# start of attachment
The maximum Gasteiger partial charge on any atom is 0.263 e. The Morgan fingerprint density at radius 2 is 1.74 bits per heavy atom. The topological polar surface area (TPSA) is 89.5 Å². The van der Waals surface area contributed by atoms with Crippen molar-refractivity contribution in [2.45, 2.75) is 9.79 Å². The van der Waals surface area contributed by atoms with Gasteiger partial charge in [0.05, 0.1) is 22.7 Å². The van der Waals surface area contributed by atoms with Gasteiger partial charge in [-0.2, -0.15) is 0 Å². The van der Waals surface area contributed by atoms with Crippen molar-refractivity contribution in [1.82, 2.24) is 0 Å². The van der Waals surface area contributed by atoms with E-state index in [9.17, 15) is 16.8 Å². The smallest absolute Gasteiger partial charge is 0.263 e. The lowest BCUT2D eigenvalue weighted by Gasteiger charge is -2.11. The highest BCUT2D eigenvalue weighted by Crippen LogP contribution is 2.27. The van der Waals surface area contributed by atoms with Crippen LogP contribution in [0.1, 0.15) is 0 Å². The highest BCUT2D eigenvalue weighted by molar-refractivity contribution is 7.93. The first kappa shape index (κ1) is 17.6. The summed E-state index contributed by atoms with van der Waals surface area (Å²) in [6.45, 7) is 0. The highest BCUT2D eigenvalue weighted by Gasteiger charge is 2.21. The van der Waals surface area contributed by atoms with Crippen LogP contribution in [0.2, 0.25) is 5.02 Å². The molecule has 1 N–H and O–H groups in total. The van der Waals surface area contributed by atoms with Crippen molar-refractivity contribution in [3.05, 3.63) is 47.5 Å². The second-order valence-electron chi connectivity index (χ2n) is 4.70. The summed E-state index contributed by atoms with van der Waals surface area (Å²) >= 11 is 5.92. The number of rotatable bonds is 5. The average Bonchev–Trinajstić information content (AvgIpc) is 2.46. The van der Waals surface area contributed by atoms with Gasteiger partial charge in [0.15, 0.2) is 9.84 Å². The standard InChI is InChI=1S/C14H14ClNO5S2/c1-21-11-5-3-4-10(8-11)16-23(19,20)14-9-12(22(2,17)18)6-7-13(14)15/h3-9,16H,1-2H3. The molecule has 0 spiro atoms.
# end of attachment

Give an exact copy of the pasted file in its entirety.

The maximum Gasteiger partial charge on any atom is 0.263 e. The Morgan fingerprint density at radius 2 is 1.74 bits per heavy atom. The topological polar surface area (TPSA) is 89.5 Å². The van der Waals surface area contributed by atoms with Crippen molar-refractivity contribution in [2.45, 2.75) is 9.79 Å². The van der Waals surface area contributed by atoms with Gasteiger partial charge in [0.05, 0.1) is 22.7 Å². The van der Waals surface area contributed by atoms with Gasteiger partial charge in [-0.2, -0.15) is 0 Å². The van der Waals surface area contributed by atoms with Crippen molar-refractivity contribution in [1.82, 2.24) is 0 Å². The van der Waals surface area contributed by atoms with E-state index in [9.17, 15) is 16.8 Å². The smallest absolute Gasteiger partial charge is 0.263 e. The lowest BCUT2D eigenvalue weighted by Gasteiger charge is -2.11. The highest BCUT2D eigenvalue weighted by Crippen LogP contribution is 2.27. The van der Waals surface area contributed by atoms with Crippen LogP contribution in [0.1, 0.15) is 0 Å². The highest BCUT2D eigenvalue weighted by molar-refractivity contribution is 7.93. The first kappa shape index (κ1) is 17.6. The summed E-state index contributed by atoms with van der Waals surface area (Å²) in [6.45, 7) is 0. The highest BCUT2D eigenvalue weighted by Gasteiger charge is 2.21. The van der Waals surface area contributed by atoms with Crippen LogP contribution in [0.2, 0.25) is 5.02 Å². The molecule has 1 N–H and O–H groups in total. The van der Waals surface area contributed by atoms with Crippen molar-refractivity contribution in [3.05, 3.63) is 47.5 Å². The second-order valence-electron chi connectivity index (χ2n) is 4.70. The summed E-state index contributed by atoms with van der Waals surface area (Å²) >= 11 is 5.92. The number of rotatable bonds is 5. The average Bonchev–Trinajstić information content (AvgIpc) is 2.46. The van der Waals surface area contributed by atoms with Gasteiger partial charge in [0.15, 0.2) is 9.84 Å². The standard InChI is InChI=1S/C14H14ClNO5S2/c1-21-11-5-3-4-10(8-11)16-23(19,20)14-9-12(22(2,17)18)6-7-13(14)15/h3-9,16H,1-2H3. The molecule has 0 spiro atoms.